astronomical unit

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astronomical unit (plural astronomical units)

  1. (astronomy) 149,597,870,700 metres, the approximate mean distance from the Earth to the Sun (the semi-major axis of Earth's orbit), (symbol AU), used to measure distances in the solar system.
    • 2000 April 10, Joe LeSearne, “Zeta 2 Reticuli : Home System Of The Greys?”, in[1], retrieved 2012-08-05:
      Now this big quarter of a Jupiter mass planet is in an orbit about Zeta 2 Reticuli which lasts 18.9 days and has a Semi-Major Axis of 0.14 Astronomical Unit (AU). For comparison Mercury has a Semi-Major Axis of 0.387 AU equal to 36 million miles and Earth has a Semi-Major Axis of 1.00 AU equal to 92.9 million miles. Now if we assume that this newly discovered planet, which we will name Reticulum 1 in accordance with Bob Lazar’s convention, is the closest one to Zeta 2 Reticuli (it’s hard to imagine a closer one), then following Bode’s Law (the law which states each planet is about twice the distance from it’s sun as its inner neighbor) Reticulum 2 should be at 0.28 AU, Reticulum 3 should be at 0.56 AU and, INTERESTINGLY, Reticulum 4 would be at 1.12 AU in between the Earth’s 1.00 AU and Mars’s 1.52 AU, well within the “life-zone” of a G class star!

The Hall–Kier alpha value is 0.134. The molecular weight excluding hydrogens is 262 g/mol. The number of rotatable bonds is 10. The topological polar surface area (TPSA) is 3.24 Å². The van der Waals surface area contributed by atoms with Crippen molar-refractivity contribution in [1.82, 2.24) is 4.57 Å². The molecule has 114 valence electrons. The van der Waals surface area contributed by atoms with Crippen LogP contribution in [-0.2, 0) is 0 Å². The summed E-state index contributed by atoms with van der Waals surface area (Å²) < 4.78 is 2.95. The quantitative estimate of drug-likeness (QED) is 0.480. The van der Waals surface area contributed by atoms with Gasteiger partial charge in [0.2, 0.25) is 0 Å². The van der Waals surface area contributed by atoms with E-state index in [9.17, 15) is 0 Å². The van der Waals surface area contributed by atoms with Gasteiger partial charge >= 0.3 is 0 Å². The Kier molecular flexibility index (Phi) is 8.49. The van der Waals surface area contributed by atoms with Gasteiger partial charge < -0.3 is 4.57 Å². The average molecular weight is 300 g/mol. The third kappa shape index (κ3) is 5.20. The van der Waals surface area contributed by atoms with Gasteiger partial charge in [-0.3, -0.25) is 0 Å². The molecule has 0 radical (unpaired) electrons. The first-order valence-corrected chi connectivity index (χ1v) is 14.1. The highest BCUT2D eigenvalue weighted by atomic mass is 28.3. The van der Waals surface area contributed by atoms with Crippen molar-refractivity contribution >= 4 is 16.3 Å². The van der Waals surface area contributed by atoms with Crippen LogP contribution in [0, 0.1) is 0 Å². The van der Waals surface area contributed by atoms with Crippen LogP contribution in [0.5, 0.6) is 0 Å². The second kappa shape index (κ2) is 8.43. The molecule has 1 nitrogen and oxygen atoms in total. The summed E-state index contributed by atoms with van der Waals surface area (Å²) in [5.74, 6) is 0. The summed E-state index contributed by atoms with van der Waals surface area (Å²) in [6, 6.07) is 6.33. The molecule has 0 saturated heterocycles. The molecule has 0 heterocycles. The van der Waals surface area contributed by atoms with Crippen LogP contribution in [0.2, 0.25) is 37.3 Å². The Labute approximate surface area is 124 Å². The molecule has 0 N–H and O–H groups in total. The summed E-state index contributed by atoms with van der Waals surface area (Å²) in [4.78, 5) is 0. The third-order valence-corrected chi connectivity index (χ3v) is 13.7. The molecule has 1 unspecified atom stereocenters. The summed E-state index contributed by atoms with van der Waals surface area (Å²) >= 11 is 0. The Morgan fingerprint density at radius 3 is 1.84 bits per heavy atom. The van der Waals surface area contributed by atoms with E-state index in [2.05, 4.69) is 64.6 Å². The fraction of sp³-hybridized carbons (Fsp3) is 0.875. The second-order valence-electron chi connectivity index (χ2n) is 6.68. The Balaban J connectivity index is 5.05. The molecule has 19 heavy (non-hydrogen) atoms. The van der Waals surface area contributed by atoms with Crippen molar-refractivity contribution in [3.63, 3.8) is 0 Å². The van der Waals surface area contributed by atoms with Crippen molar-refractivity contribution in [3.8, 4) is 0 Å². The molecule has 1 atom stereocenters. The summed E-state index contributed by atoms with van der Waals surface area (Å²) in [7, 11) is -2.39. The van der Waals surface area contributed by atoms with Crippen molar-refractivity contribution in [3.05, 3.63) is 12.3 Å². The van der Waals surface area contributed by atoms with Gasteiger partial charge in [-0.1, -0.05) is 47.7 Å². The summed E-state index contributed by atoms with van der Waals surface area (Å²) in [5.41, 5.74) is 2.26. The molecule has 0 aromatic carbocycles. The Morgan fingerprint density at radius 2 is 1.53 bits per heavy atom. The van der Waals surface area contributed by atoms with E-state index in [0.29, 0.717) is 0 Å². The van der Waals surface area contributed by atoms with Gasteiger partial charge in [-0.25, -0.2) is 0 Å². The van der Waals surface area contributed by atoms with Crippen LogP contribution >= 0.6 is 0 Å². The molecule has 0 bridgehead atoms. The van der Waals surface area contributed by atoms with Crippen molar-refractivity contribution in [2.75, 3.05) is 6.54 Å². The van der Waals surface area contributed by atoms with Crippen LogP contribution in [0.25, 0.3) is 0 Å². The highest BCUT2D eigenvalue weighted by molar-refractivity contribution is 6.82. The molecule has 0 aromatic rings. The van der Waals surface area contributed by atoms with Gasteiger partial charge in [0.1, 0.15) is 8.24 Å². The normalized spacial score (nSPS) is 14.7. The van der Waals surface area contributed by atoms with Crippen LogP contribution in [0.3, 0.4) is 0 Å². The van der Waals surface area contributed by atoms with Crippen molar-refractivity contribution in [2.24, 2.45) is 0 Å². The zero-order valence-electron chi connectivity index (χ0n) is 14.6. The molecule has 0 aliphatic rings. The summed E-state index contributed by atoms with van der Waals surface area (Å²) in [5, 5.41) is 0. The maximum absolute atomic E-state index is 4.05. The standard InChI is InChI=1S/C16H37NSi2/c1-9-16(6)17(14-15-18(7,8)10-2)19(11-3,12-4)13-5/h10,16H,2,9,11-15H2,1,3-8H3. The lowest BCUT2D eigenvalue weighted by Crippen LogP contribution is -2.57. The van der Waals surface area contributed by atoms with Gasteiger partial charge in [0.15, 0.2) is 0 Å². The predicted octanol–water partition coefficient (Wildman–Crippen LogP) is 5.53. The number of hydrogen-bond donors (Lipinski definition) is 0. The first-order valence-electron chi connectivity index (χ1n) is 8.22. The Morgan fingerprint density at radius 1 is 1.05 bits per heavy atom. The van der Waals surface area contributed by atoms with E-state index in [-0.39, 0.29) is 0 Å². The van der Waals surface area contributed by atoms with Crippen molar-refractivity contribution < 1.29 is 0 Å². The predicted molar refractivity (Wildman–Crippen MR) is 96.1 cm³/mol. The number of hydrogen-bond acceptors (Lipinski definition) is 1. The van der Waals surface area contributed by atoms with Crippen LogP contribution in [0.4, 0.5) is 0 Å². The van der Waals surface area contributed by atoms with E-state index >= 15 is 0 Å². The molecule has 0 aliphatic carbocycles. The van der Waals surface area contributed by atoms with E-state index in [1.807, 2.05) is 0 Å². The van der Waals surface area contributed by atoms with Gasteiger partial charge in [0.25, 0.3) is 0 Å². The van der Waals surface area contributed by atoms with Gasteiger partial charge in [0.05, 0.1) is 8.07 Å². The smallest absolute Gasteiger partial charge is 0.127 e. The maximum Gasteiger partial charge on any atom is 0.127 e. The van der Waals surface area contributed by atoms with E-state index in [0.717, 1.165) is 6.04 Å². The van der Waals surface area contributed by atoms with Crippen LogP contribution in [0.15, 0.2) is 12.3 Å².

• 2008, BioWare, Mass Effect, Redwood City: Electronic Arts, →ISBN, →OCLC, PC, scene: Stations: Gagarin Station Codex entry:
      Gagarin Station is the largest deep space station built by humanity, a "Bernal Sphere" designed with a 500-meter-diameter habitable area. It was constructed beyond Pluto, nearly 80 Astronomical Units (12 billion kilometers) from Sol. Moving crew and materials to this location bankrupted most of the backers.


  • A.U., a.u. (common abbreviation)
  • AU (common unit symbol)
  • au (IAU recommended unit symbol)
  • ua (BIPM recommended unit symbol)
  • (Unicode unit symbol glyph)
  • a. u., A. U. (formerly common abbreviation)